This is a very difficult one to be honest. People cope with things like this in very different ways. If he's cut himself off from everything he may just need time.
The best thing I can suggest is that you keep suggesting things to do to make him feel better, but don't push him to do it. Show him that you are there if he needs you, and that you are waiting for him when he has finished grieving. This does depend a lot on the person, and without knowing him it's hard for me to give a definitive answer. For men, it is often hard to show your emotions especially when it is related to the death of a close family member. There is a lot of pressure on men to keep their emotions in. This can cause a lot of inner conflict when it comes to expressing your sadness. He may feel he needs to lean on someone but doesn't feel comfortable doing so. If you think he may need to talk, let him know you are there for him but make sure he knows you are not trying to make him talk about it.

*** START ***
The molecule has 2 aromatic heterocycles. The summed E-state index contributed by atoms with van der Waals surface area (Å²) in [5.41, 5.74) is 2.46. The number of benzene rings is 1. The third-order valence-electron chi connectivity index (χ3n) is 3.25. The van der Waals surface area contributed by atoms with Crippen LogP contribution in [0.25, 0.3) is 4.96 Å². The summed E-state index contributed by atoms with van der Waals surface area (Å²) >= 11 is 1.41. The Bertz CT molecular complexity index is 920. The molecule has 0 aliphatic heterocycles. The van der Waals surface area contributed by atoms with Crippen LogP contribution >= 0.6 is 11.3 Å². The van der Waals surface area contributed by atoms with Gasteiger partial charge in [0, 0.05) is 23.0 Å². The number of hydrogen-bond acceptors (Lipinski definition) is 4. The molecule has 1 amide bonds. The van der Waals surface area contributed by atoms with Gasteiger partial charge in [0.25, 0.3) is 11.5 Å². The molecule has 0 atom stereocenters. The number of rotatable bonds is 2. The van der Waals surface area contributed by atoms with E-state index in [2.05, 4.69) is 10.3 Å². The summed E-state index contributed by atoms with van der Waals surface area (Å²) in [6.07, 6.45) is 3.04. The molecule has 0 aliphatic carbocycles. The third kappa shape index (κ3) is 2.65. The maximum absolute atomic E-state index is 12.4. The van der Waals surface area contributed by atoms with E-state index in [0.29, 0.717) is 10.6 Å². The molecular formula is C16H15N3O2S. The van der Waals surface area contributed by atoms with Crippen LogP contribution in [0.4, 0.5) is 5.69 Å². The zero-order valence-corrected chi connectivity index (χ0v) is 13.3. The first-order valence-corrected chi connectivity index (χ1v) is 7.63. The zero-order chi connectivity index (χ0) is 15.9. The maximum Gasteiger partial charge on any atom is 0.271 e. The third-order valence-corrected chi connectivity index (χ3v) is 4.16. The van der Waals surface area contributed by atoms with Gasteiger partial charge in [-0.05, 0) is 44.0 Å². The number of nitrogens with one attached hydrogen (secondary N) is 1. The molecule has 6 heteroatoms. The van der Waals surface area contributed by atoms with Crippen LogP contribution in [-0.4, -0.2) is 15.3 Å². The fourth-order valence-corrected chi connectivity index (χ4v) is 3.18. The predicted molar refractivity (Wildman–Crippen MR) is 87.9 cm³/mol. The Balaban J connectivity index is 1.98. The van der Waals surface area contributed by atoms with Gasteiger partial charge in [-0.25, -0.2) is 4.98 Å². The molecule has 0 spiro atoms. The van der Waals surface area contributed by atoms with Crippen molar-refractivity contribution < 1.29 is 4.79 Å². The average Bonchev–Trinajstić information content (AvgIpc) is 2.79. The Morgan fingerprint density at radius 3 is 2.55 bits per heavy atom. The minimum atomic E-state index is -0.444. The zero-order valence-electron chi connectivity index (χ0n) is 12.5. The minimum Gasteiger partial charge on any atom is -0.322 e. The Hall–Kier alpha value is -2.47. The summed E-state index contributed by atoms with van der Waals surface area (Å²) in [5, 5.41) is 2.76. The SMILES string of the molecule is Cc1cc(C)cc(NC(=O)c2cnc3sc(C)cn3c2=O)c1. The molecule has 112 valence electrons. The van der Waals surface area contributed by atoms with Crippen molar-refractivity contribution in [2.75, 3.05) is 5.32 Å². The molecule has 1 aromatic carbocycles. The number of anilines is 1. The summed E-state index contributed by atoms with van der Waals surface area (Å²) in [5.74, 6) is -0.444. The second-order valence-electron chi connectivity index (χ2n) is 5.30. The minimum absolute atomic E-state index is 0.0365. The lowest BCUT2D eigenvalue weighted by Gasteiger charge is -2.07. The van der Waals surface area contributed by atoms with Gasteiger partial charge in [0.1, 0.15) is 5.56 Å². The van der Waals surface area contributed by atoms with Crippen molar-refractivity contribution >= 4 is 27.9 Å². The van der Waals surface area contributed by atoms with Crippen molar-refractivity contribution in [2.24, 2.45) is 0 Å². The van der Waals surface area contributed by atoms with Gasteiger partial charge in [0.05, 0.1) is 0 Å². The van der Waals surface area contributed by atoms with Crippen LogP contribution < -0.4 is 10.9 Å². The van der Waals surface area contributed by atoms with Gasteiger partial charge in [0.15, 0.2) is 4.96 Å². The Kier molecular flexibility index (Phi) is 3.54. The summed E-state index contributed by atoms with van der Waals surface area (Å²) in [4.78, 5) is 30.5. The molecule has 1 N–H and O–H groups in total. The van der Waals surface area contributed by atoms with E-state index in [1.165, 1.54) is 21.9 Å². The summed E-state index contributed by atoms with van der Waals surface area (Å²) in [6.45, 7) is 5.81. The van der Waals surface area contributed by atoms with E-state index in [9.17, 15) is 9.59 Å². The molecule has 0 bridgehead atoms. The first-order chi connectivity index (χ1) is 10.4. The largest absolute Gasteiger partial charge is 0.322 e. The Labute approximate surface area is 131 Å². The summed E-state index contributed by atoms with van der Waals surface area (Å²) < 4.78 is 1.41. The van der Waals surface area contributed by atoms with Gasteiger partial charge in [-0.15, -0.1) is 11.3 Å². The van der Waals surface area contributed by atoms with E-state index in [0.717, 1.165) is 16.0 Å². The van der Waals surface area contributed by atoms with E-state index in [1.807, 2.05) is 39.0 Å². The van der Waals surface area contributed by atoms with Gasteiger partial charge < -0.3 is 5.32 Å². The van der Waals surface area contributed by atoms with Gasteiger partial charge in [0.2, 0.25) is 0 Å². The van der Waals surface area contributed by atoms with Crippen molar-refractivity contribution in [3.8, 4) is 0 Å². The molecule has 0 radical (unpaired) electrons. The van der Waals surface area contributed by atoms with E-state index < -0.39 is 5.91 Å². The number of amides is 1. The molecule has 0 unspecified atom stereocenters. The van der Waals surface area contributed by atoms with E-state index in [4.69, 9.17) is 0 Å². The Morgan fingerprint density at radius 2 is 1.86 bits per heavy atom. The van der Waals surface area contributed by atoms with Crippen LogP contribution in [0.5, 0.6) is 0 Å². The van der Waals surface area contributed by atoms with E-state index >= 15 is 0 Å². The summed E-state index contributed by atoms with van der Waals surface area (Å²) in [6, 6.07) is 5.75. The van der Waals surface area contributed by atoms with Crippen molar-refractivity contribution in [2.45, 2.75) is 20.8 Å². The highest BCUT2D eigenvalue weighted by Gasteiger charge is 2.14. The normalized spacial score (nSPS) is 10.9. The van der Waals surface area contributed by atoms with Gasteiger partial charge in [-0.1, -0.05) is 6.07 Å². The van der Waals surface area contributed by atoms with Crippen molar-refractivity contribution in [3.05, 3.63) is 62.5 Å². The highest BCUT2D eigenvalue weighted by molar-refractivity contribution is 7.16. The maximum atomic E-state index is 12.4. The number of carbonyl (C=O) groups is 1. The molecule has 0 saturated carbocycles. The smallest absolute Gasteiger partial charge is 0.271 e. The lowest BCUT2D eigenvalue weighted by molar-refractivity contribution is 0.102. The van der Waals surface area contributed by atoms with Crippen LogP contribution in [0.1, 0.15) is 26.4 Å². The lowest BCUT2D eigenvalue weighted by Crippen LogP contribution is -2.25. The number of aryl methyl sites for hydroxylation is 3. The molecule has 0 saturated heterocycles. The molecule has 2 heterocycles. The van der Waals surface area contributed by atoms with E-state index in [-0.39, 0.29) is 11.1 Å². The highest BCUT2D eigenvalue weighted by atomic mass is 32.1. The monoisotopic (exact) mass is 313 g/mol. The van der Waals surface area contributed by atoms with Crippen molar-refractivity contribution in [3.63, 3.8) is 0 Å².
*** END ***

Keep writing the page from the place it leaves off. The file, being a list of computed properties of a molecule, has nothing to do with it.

If he's not interested in any activity he normally likes to do, this may be because he is associating everything he likes to do with the time before the death of his father, which could cause him pain. Try suggesting you do something different, something he has never tried. Take a day trip somewhere neither of you have ever been before. Try taking him places that you know won't remind him of his father.
It can be a long, difficult process and I really feel for you both. But if you show him you are there you will both come out of this stronger and your bond will be stronger than ever.